Monday, September 29, 2008

Rest and Relaxation in Georgia

Based on the media coverage that Georgia has recieved in the past few months, most people imagine the country as a heap of smoldering rubble. It is true that Russia has been bullying the small nation around, but luckily the military clashes have been isolated in two breakaway regions, South Ossetia and Abkhazia, which are located in the north of the country. The rest of the nation is unscathed and going about their business as normal. In fact, I have found Tbilisi to be a fairly calm and quiet capital city.

Not only is Tbilisi calm, it is located in an incredibly beautiful setting; mountains surround the city and the Mtkvari River (how is that for a consonant cluster?) runs through the center. There are ancient churches of all kinds (Armenian, Georgian, Zorastrian, Muslim) scattered throughout the city. There is a little bit of a Soviet feel in the outskirts of the city, but the center does not appear to be Soviet at all, but much older. Despite the ubiquitous historical monuments, the city is very cosmopolitan and is Westernizing at a very rapid pace.

I scored big with my couchsurfing arrangment - I have a huge apartment with a balcony overlooking a main street all to myself! My host has moved out but still has the place for the remainder of the month, so until tomorrow morning it is all mine. It has been good to catch up on some sleep after a week of traveling. My night train from Batumi to Tbilisi involved a four year old with access to unlimited Fanta, candy bars and chewing gum. Needless to say, it was not a quiet night and I didn't get much sleep.

I spent the day touring the city and taking pictures of the main landmarks. Unfortunately, I am an unskilled and unenthusiastic photographer with a sub-standard digital camera. Thus, my pictures make Georgia look grey and dull. I assure you that everything I have photographed looked twice as good in person. Now that you are excited to see my pictures, here they are.

Tomorrow I head East on a mini-bus for Gremi Village in the Kakheti region to join the Temi-Community for a month of grape harvesting. The village is fairly remote, so I don't know if I will have any internet access, so there may be an extended lapse in my postings. Hopefully there will be a nearby internet terminal so that I can get at least a weekly information fix and stay in touch.

Friday, September 26, 2008

Unexpected and Unbelievable Turkish Hospitality

Traveling alone has its own set of risks and rewards. There is the ever-present risk that you will be scammed, conned or ripped off. There is also a certain loneliness that you experience on an 18 hour bus ride during which you hear hardly a word you can understand. These conditions can easily lead to isolation, but I learned an important lesson on my bus trip to Trabzon - most people are genuinely nice and helpful. This of course does not mean that I will assume that a random stranger is out to help me along, but it does mean that being overly paranoid will not lead to enjoyable travels. I just have to trust my instincts and go with the flow.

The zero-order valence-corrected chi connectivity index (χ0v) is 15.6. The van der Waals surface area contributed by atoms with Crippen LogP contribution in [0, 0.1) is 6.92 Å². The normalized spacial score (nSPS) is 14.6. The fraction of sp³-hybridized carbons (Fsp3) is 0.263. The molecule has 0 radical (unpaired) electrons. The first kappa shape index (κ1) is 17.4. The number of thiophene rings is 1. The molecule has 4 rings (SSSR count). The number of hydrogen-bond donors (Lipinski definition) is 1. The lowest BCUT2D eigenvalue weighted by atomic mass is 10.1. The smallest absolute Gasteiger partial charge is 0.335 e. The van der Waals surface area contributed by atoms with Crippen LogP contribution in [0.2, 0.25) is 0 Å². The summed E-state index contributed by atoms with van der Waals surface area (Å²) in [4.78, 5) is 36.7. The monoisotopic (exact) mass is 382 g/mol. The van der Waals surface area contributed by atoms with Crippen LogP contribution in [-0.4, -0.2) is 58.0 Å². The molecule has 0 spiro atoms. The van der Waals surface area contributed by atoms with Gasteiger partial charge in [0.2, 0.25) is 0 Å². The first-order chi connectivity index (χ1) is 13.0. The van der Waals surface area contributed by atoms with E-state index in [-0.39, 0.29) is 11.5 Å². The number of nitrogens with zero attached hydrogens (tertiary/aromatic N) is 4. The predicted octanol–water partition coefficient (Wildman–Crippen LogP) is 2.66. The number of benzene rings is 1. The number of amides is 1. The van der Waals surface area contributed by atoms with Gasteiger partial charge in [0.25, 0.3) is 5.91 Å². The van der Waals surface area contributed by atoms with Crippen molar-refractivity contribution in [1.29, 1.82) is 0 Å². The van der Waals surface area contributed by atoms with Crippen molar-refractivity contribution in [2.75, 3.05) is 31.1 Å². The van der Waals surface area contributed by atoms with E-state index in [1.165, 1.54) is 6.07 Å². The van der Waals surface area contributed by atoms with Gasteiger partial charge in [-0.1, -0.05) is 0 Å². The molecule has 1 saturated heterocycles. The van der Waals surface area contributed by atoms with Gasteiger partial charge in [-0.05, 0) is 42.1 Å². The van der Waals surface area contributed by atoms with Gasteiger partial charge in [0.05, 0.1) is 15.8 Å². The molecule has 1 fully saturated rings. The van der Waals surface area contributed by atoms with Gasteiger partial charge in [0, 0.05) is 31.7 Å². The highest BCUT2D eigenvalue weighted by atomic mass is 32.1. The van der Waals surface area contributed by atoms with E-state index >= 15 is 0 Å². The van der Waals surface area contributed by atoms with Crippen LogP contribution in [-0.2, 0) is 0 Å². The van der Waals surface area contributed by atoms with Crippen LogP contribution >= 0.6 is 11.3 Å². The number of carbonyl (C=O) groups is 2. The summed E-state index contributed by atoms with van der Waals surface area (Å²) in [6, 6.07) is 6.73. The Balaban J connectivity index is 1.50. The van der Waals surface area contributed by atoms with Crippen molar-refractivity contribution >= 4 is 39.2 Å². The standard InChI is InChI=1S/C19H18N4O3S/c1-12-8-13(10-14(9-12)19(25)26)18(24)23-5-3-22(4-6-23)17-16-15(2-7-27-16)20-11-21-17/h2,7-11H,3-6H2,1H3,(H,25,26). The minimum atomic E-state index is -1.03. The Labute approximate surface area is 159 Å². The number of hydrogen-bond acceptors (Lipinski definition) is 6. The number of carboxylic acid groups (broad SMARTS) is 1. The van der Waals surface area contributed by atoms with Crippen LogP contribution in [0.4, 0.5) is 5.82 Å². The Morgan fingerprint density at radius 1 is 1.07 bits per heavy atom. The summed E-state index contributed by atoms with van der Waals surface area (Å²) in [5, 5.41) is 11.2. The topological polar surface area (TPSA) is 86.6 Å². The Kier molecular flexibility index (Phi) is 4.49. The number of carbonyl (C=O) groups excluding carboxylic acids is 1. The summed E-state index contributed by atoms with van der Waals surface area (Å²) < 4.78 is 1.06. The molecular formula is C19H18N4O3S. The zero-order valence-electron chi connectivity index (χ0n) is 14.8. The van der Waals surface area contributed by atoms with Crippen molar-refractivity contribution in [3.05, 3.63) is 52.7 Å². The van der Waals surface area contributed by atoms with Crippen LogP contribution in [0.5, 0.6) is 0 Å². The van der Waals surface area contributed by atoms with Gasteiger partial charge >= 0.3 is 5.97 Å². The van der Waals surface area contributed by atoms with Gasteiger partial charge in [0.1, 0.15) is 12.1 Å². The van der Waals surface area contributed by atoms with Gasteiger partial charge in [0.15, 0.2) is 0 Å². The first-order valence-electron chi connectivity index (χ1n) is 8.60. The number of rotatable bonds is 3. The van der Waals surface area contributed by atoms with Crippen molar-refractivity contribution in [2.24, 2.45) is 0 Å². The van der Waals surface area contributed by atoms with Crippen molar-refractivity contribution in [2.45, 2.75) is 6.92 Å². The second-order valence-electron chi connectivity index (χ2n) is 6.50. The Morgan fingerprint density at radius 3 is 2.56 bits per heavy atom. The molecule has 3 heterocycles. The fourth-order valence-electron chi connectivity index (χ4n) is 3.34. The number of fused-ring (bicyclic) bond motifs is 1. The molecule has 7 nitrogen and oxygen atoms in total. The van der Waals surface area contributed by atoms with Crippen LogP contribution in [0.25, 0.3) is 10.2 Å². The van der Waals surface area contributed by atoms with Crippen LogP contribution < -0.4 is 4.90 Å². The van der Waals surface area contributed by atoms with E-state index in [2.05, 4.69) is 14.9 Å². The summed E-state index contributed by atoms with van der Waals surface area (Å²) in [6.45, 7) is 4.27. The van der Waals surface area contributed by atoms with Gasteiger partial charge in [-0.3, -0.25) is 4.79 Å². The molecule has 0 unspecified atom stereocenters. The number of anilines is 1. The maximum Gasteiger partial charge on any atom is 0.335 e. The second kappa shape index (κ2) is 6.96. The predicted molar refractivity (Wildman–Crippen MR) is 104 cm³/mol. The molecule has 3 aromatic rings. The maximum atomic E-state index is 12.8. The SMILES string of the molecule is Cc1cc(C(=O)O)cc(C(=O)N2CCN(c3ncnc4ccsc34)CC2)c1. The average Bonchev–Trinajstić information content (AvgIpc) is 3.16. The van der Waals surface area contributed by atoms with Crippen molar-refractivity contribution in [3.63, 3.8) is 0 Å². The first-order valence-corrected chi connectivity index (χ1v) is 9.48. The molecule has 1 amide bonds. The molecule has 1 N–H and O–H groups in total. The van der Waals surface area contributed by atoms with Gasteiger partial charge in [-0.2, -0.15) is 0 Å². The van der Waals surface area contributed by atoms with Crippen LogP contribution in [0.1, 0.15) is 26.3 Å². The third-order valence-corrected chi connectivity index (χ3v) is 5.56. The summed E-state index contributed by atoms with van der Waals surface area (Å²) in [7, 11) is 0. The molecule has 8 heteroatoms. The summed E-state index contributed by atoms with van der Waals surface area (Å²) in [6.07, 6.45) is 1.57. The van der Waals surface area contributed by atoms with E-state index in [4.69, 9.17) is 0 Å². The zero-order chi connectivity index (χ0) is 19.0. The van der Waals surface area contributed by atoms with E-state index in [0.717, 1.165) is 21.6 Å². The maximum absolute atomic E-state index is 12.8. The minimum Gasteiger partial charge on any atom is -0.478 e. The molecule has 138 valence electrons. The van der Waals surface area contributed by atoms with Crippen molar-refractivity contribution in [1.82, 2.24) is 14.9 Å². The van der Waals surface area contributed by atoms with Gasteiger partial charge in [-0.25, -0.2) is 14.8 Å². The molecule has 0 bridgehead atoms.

Go with the flow is exactly what I did when I met Celib on the bus. He noticed that I spoke English and no Turkish and tried extremely hard to communicate with me, despite the fact that his English vocabulary consists of about 10 words. It is amazing how much can be communicated with 10 words, lots of hand gestures, and 18 hours on a bus. Near the end of the journey, I realized that he was inviting me to his home outside of Trabzon. I was immediately suspicious and I relented. I then realized that the probability of him taking me to his dungeon and hacking me to bits was very remote, so I decided to go for it. He seemed like a nice guy, right?

I couldn't have been more right. We got off the bus about 30 kilometers before Trabzon and hitched a ride into the green hills that overlooked the Black Sea. It was stunningly beautiful, like nowhere I have ever seen. We first visited his house where he lives with his parents, sister and grandmother. By Western standards, he is very poor, but they have everything they need. They grow nearly everything imaginable - Kiwis, Bananas, Potatoes, Pears, Apples, Corn, Carrots, Hazelnuts, and fruits whose name I don't even know. They also have chickens, a cow and doves (for eggs apparently). After a quick tour of his home, he rushed me up to the village school so that I could speak English to the school children. I really had no idea what to expect, but I was so engrossed by the exotic beauty of my surroundings I had no time to be nervous. When we entered the school and he announced that I was an American I was immediately swamped by students yelling "Hello America!". I was then ushered into the teacher's lounge where I chatted with the teachers using the English teacher as a translator. They had a lot of questions about my perception of Turkey and Islam, none of which I was really comfortable answering, but I tried my best. I then went to the English class and started to help with the lesson before I was summoned to the Principal's office. Yes, I was in trouble. Apparently strange foreign guys who randomly show up on a bus aren't allowed to hang out in classrooms. Not really a bad rule when you think about it, but the English teacher was furious. I had an awkward half hour in the Principal's office before escorting out to take some photos. Celib's younger brother then walked me back to his home.